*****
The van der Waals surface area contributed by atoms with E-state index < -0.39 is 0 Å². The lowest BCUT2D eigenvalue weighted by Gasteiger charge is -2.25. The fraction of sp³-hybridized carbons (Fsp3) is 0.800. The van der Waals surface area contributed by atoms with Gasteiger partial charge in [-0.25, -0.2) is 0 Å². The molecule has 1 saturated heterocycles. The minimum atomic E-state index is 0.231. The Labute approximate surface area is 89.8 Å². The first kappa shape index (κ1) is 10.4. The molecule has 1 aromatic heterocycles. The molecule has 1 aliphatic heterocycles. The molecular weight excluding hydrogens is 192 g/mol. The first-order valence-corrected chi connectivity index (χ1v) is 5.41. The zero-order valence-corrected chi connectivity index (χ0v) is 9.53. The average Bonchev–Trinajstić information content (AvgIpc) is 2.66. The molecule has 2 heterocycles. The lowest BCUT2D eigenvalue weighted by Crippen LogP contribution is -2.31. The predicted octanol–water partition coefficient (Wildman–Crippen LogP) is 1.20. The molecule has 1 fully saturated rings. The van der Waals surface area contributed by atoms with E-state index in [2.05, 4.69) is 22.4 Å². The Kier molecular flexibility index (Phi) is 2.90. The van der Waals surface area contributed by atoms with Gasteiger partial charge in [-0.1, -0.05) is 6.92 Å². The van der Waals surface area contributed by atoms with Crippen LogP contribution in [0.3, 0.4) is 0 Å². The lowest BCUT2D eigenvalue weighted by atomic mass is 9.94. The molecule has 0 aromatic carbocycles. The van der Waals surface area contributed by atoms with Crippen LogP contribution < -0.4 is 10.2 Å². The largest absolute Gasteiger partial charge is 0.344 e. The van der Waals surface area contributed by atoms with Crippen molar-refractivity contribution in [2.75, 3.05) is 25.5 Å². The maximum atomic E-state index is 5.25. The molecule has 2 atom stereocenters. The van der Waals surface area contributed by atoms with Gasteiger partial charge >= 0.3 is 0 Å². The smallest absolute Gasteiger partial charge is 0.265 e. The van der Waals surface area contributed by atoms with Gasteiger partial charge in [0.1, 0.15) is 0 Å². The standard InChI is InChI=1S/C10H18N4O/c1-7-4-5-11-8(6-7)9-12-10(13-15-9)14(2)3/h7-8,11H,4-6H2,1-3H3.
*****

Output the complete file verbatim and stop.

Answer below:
The van der Waals surface area contributed by atoms with E-state index < -0.39 is 0 Å². The lowest BCUT2D eigenvalue weighted by Gasteiger charge is -2.25. The fraction of sp³-hybridized carbons (Fsp3) is 0.800. The van der Waals surface area contributed by atoms with Gasteiger partial charge in [-0.25, -0.2) is 0 Å². The molecule has 1 saturated heterocycles. The minimum atomic E-state index is 0.231. The Labute approximate surface area is 89.8 Å². The first kappa shape index (κ1) is 10.4. The molecule has 1 aromatic heterocycles. The molecule has 1 aliphatic heterocycles. The molecular weight excluding hydrogens is 192 g/mol. The first-order valence-corrected chi connectivity index (χ1v) is 5.41. The zero-order valence-corrected chi connectivity index (χ0v) is 9.53. The average Bonchev–Trinajstić information content (AvgIpc) is 2.66. The molecule has 2 heterocycles. The lowest BCUT2D eigenvalue weighted by Crippen LogP contribution is -2.31. The predicted octanol–water partition coefficient (Wildman–Crippen LogP) is 1.20. The molecule has 1 fully saturated rings. The van der Waals surface area contributed by atoms with E-state index in [2.05, 4.69) is 22.4 Å². The Kier molecular flexibility index (Phi) is 2.90. The van der Waals surface area contributed by atoms with Gasteiger partial charge in [-0.1, -0.05) is 6.92 Å². The van der Waals surface area contributed by atoms with Crippen LogP contribution in [0.3, 0.4) is 0 Å². The lowest BCUT2D eigenvalue weighted by atomic mass is 9.94. The molecule has 0 aromatic carbocycles. The van der Waals surface area contributed by atoms with Crippen LogP contribution < -0.4 is 10.2 Å². The largest absolute Gasteiger partial charge is 0.344 e. The van der Waals surface area contributed by atoms with Crippen molar-refractivity contribution in [2.75, 3.05) is 25.5 Å². The maximum atomic E-state index is 5.25. The molecule has 2 atom stereocenters. The van der Waals surface area contributed by atoms with Gasteiger partial charge >= 0.3 is 0 Å². The smallest absolute Gasteiger partial charge is 0.265 e. The van der Waals surface area contributed by atoms with Gasteiger partial charge in [0.1, 0.15) is 0 Å². The standard InChI is InChI=1S/C10H18N4O/c1-7-4-5-11-8(6-7)9-12-10(13-15-9)14(2)3/h7-8,11H,4-6H2,1-3H3.